BJP leaves it to Dilip Kumar to decide whether to return Pakistani award – Times of India

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This story was first published in The Times of India on July 10, 1999
NEW DELHI: The BJP on Friday said it was up to film star Dilip Kumar to decide whether or not to return the Nishaan-e-Pakistan award bestowed on him by Pakistan.
Refusing to be drawn into the controversy, party general secretary Narendra Modi said, “It is best left to the wisdom of Dilip Kumar.”

On his part, Dilip Kumar said that he could sacrifice anything for India. The thespian, who flew in here from Mumbai, where the Shiv Sena and others have demanded that the return of the Nishaan-e-Pakistan award, said he hoped to meet Prime Minister Atal Behari Vajpayee on Saturday to seek his guidance on the issue.

“What is an award? All that one possesses can be laid down for one’s country and its prestige, anything can be sacrificed,” he told reporters. Upset over the manner in which he was being pressurised, Dilip Kumar said, “Such a big noise is being made for such a small thing. Some kind of a circus is going on. Our young jawans are dying in Kargil. Can the politicians do something for them?” he asked.

Our staff reporter from Mumbai adds: Dilip Kumar’s wife, Saira Banoo, said in Mumbai she saw no reason why the actor should return the award, which is Pakistan’s highest civilian award. “The award was given to the actor for excellence in the field of art, for his contribution to social work and community service and for spreading peace and harmony among people cutting across religious and ethnic differences. What has the conflict in Kargil got to do with this? How is it different from any of the other awards given to him by other nations?” she asked.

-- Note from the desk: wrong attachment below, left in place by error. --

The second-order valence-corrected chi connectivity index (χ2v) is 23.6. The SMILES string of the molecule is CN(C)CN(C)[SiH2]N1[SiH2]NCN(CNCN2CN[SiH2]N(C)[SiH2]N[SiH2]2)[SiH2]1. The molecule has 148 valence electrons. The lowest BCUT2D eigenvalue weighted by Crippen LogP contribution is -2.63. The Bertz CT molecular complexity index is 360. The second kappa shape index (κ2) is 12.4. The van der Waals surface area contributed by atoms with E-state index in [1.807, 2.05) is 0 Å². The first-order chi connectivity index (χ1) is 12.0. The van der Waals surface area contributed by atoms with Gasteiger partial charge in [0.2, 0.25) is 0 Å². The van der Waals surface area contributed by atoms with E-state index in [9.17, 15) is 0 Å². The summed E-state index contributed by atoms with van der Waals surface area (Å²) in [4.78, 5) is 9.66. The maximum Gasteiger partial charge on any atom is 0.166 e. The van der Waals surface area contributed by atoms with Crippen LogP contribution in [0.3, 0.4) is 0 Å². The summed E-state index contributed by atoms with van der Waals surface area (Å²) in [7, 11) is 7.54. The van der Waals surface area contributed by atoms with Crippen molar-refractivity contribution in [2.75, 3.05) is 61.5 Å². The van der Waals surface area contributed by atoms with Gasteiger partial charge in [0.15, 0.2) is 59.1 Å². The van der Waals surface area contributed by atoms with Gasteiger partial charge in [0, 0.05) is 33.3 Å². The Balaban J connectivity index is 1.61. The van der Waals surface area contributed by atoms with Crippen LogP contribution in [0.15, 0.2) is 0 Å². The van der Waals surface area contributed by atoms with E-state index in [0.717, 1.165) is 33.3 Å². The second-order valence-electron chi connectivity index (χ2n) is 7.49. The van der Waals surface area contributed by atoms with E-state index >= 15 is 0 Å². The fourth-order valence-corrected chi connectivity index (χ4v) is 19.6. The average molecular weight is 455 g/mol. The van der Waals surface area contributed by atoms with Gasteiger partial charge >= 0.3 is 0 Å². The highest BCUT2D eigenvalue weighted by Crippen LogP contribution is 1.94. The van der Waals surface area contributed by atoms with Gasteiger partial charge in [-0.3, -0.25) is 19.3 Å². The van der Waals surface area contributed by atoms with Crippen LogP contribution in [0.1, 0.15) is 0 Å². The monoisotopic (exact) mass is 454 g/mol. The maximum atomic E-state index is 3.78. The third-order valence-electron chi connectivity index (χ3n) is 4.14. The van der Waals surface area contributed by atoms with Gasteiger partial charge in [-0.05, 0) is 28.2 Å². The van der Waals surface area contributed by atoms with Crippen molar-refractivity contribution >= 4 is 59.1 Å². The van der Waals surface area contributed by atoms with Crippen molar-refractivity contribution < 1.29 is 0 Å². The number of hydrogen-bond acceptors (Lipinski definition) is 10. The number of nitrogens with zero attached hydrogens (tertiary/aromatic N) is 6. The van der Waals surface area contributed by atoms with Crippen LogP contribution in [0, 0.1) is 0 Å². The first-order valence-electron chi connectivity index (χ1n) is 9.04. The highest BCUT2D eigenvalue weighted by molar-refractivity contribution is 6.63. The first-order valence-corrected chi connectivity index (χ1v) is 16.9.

Responding to the Shiv Sena’s demands that Dilip Kumar return the award to “prove he is a true Indian,” Saira Banoo said, “He ‘accepted the award after consulting both Mr Vajpayee and the President. We have been living here all our lives. Why do we have to prove we are Indians just because we are born Muslims? Do any other communities have to prove their loyalty? He is being targetted only because of his religion.”

She felt that the issue was being given a communal colour to divert attention from the failure of politicians to solve the problem. “This harassment has also wasted a lot of my time, which would otherwise be used to do constructive social work,” Saira Banoo said.

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